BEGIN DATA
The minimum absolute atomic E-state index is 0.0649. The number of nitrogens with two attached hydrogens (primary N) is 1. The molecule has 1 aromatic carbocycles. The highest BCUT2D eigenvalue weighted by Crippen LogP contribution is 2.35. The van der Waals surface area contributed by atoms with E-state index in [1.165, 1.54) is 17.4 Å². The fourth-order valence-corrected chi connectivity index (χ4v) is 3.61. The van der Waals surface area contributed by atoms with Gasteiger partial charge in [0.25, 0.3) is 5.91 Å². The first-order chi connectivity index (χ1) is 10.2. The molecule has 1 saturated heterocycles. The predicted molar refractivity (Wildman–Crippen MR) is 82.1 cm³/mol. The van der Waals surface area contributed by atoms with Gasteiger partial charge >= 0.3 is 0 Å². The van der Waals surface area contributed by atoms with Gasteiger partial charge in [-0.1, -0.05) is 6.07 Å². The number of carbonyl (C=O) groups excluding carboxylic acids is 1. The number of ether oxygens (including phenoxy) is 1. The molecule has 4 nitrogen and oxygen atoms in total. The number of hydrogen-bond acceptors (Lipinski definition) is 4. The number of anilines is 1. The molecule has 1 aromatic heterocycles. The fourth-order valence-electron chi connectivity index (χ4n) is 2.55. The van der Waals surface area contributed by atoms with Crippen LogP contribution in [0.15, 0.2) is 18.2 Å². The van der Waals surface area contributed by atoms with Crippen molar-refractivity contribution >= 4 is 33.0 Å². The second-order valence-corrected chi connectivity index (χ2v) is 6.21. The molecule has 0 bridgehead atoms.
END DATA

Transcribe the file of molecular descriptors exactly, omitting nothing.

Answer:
The minimum absolute atomic E-state index is 0.0649. The number of nitrogens with two attached hydrogens (primary N) is 1. The molecule has 1 aromatic carbocycles. The highest BCUT2D eigenvalue weighted by Crippen LogP contribution is 2.35. The van der Waals surface area contributed by atoms with E-state index in [1.165, 1.54) is 17.4 Å². The fourth-order valence-corrected chi connectivity index (χ4v) is 3.61. The van der Waals surface area contributed by atoms with Gasteiger partial charge in [0.25, 0.3) is 5.91 Å². The first-order chi connectivity index (χ1) is 10.2. The molecule has 1 saturated heterocycles. The predicted molar refractivity (Wildman–Crippen MR) is 82.1 cm³/mol. The van der Waals surface area contributed by atoms with Gasteiger partial charge >= 0.3 is 0 Å². The van der Waals surface area contributed by atoms with Gasteiger partial charge in [-0.1, -0.05) is 6.07 Å². The number of carbonyl (C=O) groups excluding carboxylic acids is 1. The number of ether oxygens (including phenoxy) is 1. The molecule has 4 nitrogen and oxygen atoms in total. The number of hydrogen-bond acceptors (Lipinski definition) is 4. The number of anilines is 1. The molecule has 1 aromatic heterocycles. The fourth-order valence-electron chi connectivity index (χ4n) is 2.55. The van der Waals surface area contributed by atoms with Crippen LogP contribution in [0.15, 0.2) is 18.2 Å². The van der Waals surface area contributed by atoms with Crippen molar-refractivity contribution >= 4 is 33.0 Å². The second-order valence-corrected chi connectivity index (χ2v) is 6.21. The molecule has 0 bridgehead atoms.